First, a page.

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I know it's not the perfect code, but it outputs the correct values. Could anyone give me some pointers on how to make the operation more Pythonic?

def capital_requirement(r, lgd, pd, madj, tenor):
    '''Returns the capital requirement.'''
    madjcoeff = 1.5
    tsub = 2.5
    a1 = (stat.norm.ppf(pd) + r**0.5 * stat.norm.ppf(0.999)) / ((1 - r)**0.5)
    b1 = lgd * stat.norm.cdf(a1) - lgd * pd
    return b1 * (1 + ((tenor - tsub) * madj)) / (1- madjcoeff * madj)

See: https://en.wikipedia.org/wiki/Capital_requirement

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The function name is very nice. The docstring adds nothing to that. Consider describing one or more arguments, especially if there are tricky details about their validity. Definitely add a URL describing the math approach.

Sorry, I didn't notice how the wikipedia page on Capital_requirement relates to the details of the formula.

Overall the code is clear. If you really wanted to delete the b1 temp variable for some reason you might write this two-liner:

return ((lgd * stat.norm.cdf(a1) - lgd * pd)
        * (1 + ((tenor - tsub) * madj)) / (1- madjcoeff * madj))

(I suppose lgd could be factored out, if desired.) In any event, the a1 temp definitely helps with readability, you'll want to hang on to that. Something to keep in mind is that subexpressions can raise exceptions. If you're concerned that might happen, it may be useful to break out several temp variables, each on its own line, so the stack trace will pinpoint where things went south.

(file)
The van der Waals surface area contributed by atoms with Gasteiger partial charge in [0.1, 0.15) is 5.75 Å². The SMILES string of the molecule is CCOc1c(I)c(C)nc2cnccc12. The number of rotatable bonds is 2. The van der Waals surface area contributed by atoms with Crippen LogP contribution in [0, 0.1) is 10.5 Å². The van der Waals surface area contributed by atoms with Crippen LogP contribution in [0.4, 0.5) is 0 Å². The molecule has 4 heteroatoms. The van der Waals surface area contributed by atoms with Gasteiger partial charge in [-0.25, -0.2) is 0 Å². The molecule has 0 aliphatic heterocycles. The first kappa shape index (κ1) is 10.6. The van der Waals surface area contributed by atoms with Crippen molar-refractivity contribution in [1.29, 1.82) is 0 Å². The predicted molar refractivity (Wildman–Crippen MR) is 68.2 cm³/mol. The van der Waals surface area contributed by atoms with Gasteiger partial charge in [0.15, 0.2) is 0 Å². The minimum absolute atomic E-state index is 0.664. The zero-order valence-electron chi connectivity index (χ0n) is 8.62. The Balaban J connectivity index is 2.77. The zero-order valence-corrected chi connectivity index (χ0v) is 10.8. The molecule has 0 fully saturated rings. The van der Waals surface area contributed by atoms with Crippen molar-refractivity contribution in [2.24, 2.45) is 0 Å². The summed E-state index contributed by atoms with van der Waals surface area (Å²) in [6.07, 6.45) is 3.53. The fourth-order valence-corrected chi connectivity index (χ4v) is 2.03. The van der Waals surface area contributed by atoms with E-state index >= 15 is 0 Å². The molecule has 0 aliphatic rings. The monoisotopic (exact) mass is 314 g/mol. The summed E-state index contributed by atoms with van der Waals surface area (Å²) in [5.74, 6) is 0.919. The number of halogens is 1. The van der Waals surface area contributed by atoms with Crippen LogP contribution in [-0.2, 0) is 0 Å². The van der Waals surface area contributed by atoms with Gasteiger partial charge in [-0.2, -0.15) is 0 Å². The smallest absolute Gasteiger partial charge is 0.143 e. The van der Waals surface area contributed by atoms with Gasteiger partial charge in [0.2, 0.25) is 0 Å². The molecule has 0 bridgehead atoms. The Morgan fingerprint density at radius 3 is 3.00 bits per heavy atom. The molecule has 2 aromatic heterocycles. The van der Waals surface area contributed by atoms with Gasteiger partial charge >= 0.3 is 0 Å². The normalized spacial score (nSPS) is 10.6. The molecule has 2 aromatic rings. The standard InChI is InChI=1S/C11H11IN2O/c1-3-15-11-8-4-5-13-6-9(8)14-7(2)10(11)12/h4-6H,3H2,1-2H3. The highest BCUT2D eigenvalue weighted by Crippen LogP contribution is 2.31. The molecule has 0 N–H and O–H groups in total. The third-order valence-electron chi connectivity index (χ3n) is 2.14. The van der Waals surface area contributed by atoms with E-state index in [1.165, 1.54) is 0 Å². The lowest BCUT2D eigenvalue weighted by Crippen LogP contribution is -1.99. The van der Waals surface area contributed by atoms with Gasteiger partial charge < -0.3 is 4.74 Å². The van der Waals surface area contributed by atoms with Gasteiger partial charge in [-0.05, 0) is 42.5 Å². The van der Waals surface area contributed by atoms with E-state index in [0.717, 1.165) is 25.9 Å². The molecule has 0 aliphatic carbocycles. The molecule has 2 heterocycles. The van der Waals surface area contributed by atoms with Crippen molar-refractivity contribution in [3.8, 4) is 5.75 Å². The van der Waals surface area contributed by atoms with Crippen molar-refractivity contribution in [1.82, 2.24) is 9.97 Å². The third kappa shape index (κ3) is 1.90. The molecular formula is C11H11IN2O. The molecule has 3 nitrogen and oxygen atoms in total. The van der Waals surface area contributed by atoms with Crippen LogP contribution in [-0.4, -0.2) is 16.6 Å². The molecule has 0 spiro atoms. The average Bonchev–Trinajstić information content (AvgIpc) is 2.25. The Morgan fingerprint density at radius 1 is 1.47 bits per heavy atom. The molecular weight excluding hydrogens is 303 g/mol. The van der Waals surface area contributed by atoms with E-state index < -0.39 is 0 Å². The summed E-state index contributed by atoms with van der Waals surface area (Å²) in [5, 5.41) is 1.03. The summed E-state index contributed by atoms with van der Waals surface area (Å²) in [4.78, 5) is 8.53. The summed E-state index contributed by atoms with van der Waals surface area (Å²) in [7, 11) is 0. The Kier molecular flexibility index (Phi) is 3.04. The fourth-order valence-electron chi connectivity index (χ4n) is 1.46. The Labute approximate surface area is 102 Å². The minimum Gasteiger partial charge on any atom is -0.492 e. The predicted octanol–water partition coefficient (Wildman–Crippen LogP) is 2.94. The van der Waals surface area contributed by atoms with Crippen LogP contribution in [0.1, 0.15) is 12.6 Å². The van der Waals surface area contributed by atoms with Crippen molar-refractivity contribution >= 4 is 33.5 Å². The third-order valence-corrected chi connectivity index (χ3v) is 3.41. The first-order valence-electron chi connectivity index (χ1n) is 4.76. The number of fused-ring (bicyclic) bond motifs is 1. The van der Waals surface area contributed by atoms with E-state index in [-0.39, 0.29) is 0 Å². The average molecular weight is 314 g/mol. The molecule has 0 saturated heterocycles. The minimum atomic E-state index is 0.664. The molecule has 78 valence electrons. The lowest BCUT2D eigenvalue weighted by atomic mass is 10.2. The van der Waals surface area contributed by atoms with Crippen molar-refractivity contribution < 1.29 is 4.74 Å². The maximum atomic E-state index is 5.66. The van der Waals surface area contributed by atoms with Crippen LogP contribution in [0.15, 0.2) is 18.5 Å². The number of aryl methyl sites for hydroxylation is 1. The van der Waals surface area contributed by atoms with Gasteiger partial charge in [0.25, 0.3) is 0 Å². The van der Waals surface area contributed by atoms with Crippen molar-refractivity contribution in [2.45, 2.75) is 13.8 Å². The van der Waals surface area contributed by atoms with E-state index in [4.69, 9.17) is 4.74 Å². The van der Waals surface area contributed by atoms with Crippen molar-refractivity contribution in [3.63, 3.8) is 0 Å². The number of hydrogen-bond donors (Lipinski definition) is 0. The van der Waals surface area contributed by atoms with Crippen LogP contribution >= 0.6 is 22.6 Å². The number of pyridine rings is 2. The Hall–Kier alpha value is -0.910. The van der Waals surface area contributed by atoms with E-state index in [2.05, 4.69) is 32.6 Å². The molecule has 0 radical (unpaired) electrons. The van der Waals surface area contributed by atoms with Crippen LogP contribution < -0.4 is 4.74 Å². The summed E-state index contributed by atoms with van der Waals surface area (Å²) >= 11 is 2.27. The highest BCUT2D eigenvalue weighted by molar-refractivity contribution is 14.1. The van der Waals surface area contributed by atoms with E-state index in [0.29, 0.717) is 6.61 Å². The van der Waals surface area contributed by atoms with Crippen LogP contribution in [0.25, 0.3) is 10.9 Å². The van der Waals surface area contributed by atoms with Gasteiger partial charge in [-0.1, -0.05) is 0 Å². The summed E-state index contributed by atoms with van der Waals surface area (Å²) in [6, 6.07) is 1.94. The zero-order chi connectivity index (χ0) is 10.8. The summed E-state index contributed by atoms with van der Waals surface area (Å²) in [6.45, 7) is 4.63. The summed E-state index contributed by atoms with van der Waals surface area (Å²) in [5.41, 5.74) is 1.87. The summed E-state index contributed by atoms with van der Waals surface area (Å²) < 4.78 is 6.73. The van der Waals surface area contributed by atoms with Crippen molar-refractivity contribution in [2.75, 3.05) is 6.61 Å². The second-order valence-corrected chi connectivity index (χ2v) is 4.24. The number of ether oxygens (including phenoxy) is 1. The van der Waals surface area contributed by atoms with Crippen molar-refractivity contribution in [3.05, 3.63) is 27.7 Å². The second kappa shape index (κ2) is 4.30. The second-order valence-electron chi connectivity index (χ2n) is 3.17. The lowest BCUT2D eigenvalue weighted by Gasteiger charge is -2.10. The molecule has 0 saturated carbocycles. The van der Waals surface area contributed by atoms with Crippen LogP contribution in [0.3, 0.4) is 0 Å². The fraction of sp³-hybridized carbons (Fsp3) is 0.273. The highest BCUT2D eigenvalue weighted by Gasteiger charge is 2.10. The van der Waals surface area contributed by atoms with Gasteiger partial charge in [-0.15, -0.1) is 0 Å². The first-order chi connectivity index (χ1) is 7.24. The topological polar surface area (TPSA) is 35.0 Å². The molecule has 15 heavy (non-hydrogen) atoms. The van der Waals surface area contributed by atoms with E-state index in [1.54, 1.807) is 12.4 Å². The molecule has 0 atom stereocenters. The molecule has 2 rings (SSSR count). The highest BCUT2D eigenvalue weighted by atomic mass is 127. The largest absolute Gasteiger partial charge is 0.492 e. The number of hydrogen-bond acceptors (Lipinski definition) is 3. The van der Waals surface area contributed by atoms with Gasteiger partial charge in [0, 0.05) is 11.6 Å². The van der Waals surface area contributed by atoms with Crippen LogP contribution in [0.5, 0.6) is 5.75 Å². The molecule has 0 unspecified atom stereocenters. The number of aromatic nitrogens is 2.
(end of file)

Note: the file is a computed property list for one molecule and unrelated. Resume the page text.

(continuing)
tsub is a perfectly nice concise name to choose, but please add a comment:

tsub = 2.5  # tenor subtrahend

Not sure how "constant" these two are, but you might allow callers to change them:

def capital_requirement(r, lgd, pd, madj, tenor, madjcoeff=1.5, tsub=2.5):

It's pretty clear that stat.norm.ppf(0.999) is not implementing the .99 given in your formula.

You might validate r:

assert 0 < r < 1

If out-of-range values sneak in, be aware that math.sqrt() will raise ValueError, which you probably want, while ** 0.5 will return an imaginary root.

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